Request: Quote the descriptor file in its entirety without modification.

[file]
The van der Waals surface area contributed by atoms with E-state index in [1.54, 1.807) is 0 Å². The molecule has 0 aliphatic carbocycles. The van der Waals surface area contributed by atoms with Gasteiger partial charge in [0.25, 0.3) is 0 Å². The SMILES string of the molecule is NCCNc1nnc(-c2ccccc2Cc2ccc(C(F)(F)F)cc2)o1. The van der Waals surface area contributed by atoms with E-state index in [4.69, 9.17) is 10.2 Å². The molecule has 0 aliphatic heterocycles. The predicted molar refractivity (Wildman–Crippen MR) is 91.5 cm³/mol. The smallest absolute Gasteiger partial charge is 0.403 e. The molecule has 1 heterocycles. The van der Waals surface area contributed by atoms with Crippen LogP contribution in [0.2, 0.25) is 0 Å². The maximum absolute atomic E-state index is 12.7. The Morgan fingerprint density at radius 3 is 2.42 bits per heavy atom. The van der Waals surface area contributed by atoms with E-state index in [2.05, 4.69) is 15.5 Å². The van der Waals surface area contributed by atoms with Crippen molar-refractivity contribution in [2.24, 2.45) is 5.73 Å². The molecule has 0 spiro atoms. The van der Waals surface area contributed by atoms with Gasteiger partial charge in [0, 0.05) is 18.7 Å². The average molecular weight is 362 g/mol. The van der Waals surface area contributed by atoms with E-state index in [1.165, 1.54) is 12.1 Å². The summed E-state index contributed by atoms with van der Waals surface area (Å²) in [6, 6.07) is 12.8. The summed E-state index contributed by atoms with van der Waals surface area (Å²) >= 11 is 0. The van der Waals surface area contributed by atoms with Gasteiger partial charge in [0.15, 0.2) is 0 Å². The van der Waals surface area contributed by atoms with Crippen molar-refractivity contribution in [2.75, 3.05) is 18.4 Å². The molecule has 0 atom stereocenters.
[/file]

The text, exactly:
The van der Waals surface area contributed by atoms with E-state index in [1.54, 1.807) is 0 Å². The molecule has 0 aliphatic carbocycles. The van der Waals surface area contributed by atoms with Gasteiger partial charge in [0.25, 0.3) is 0 Å². The SMILES string of the molecule is NCCNc1nnc(-c2ccccc2Cc2ccc(C(F)(F)F)cc2)o1. The van der Waals surface area contributed by atoms with E-state index in [4.69, 9.17) is 10.2 Å². The molecule has 0 aliphatic heterocycles. The predicted molar refractivity (Wildman–Crippen MR) is 91.5 cm³/mol. The smallest absolute Gasteiger partial charge is 0.403 e. The molecule has 1 heterocycles. The van der Waals surface area contributed by atoms with Crippen LogP contribution in [0.2, 0.25) is 0 Å². The maximum absolute atomic E-state index is 12.7. The Morgan fingerprint density at radius 3 is 2.42 bits per heavy atom. The van der Waals surface area contributed by atoms with E-state index in [2.05, 4.69) is 15.5 Å². The van der Waals surface area contributed by atoms with Crippen molar-refractivity contribution in [2.24, 2.45) is 5.73 Å². The molecule has 0 spiro atoms. The van der Waals surface area contributed by atoms with Gasteiger partial charge in [0, 0.05) is 18.7 Å². The average molecular weight is 362 g/mol. The van der Waals surface area contributed by atoms with E-state index in [1.165, 1.54) is 12.1 Å². The summed E-state index contributed by atoms with van der Waals surface area (Å²) in [6, 6.07) is 12.8. The summed E-state index contributed by atoms with van der Waals surface area (Å²) >= 11 is 0. The van der Waals surface area contributed by atoms with Gasteiger partial charge in [0.15, 0.2) is 0 Å². The van der Waals surface area contributed by atoms with Crippen molar-refractivity contribution in [2.75, 3.05) is 18.4 Å². The molecule has 0 atom stereocenters.